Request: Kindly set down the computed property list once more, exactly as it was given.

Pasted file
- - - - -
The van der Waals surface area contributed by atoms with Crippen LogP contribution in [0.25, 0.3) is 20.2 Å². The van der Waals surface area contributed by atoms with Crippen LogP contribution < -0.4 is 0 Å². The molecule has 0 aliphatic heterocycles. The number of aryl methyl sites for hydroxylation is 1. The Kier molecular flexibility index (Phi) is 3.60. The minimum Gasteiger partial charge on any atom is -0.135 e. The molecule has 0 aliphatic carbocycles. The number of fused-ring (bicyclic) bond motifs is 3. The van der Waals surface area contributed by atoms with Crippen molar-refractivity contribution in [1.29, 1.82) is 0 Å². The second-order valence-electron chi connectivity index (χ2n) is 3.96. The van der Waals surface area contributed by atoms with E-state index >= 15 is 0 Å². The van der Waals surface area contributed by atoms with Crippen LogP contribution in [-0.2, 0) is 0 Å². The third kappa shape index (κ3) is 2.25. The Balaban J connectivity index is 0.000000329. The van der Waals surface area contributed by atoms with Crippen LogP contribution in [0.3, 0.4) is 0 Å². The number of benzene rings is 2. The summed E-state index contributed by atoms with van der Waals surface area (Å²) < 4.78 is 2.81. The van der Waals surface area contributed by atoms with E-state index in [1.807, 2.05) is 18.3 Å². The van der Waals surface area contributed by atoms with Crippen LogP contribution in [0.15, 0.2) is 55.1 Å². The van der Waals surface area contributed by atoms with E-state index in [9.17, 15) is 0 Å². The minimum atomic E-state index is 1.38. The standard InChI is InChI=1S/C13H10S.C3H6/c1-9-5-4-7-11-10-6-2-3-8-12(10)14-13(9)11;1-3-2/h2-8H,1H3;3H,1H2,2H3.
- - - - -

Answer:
The van der Waals surface area contributed by atoms with Crippen LogP contribution in [0.25, 0.3) is 20.2 Å². The van der Waals surface area contributed by atoms with Crippen LogP contribution < -0.4 is 0 Å². The molecule has 0 aliphatic heterocycles. The number of aryl methyl sites for hydroxylation is 1. The Kier molecular flexibility index (Phi) is 3.60. The minimum Gasteiger partial charge on any atom is -0.135 e. The molecule has 0 aliphatic carbocycles. The number of fused-ring (bicyclic) bond motifs is 3. The van der Waals surface area contributed by atoms with Crippen molar-refractivity contribution in [1.29, 1.82) is 0 Å². The second-order valence-electron chi connectivity index (χ2n) is 3.96. The van der Waals surface area contributed by atoms with E-state index >= 15 is 0 Å². The van der Waals surface area contributed by atoms with Crippen LogP contribution in [-0.2, 0) is 0 Å². The third kappa shape index (κ3) is 2.25. The Balaban J connectivity index is 0.000000329. The van der Waals surface area contributed by atoms with Crippen LogP contribution in [0.3, 0.4) is 0 Å². The number of benzene rings is 2. The summed E-state index contributed by atoms with van der Waals surface area (Å²) < 4.78 is 2.81. The van der Waals surface area contributed by atoms with E-state index in [1.807, 2.05) is 18.3 Å². The van der Waals surface area contributed by atoms with Crippen LogP contribution in [0.15, 0.2) is 55.1 Å². The van der Waals surface area contributed by atoms with E-state index in [9.17, 15) is 0 Å². The minimum atomic E-state index is 1.38. The standard InChI is InChI=1S/C13H10S.C3H6/c1-9-5-4-7-11-10-6-2-3-8-12(10)14-13(9)11;1-3-2/h2-8H,1H3;3H,1H2,2H3.